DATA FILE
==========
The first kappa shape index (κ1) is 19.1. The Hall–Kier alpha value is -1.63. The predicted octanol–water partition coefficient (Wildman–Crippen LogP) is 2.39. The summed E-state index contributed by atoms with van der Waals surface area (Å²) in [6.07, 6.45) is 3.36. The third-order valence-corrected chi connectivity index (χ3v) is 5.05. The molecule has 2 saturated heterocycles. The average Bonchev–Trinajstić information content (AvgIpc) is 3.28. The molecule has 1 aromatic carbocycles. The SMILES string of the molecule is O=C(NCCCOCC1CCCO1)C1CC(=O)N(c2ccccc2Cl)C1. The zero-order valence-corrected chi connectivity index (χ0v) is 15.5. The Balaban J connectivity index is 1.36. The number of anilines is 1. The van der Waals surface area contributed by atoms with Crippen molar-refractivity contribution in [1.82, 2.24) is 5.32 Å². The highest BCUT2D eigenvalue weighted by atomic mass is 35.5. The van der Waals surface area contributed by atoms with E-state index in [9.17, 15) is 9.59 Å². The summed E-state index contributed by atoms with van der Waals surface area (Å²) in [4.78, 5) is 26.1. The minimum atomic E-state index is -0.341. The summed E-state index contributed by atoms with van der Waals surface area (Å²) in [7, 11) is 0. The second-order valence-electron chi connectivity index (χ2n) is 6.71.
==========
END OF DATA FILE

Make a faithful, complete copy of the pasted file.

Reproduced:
The first kappa shape index (κ1) is 19.1. The Hall–Kier alpha value is -1.63. The predicted octanol–water partition coefficient (Wildman–Crippen LogP) is 2.39. The summed E-state index contributed by atoms with van der Waals surface area (Å²) in [6.07, 6.45) is 3.36. The third-order valence-corrected chi connectivity index (χ3v) is 5.05. The molecule has 2 saturated heterocycles. The average Bonchev–Trinajstić information content (AvgIpc) is 3.28. The molecule has 1 aromatic carbocycles. The SMILES string of the molecule is O=C(NCCCOCC1CCCO1)C1CC(=O)N(c2ccccc2Cl)C1. The zero-order valence-corrected chi connectivity index (χ0v) is 15.5. The Balaban J connectivity index is 1.36. The number of anilines is 1. The van der Waals surface area contributed by atoms with Crippen molar-refractivity contribution in [1.82, 2.24) is 5.32 Å². The highest BCUT2D eigenvalue weighted by atomic mass is 35.5. The van der Waals surface area contributed by atoms with E-state index in [9.17, 15) is 9.59 Å². The summed E-state index contributed by atoms with van der Waals surface area (Å²) in [4.78, 5) is 26.1. The minimum atomic E-state index is -0.341. The summed E-state index contributed by atoms with van der Waals surface area (Å²) in [7, 11) is 0. The second-order valence-electron chi connectivity index (χ2n) is 6.71.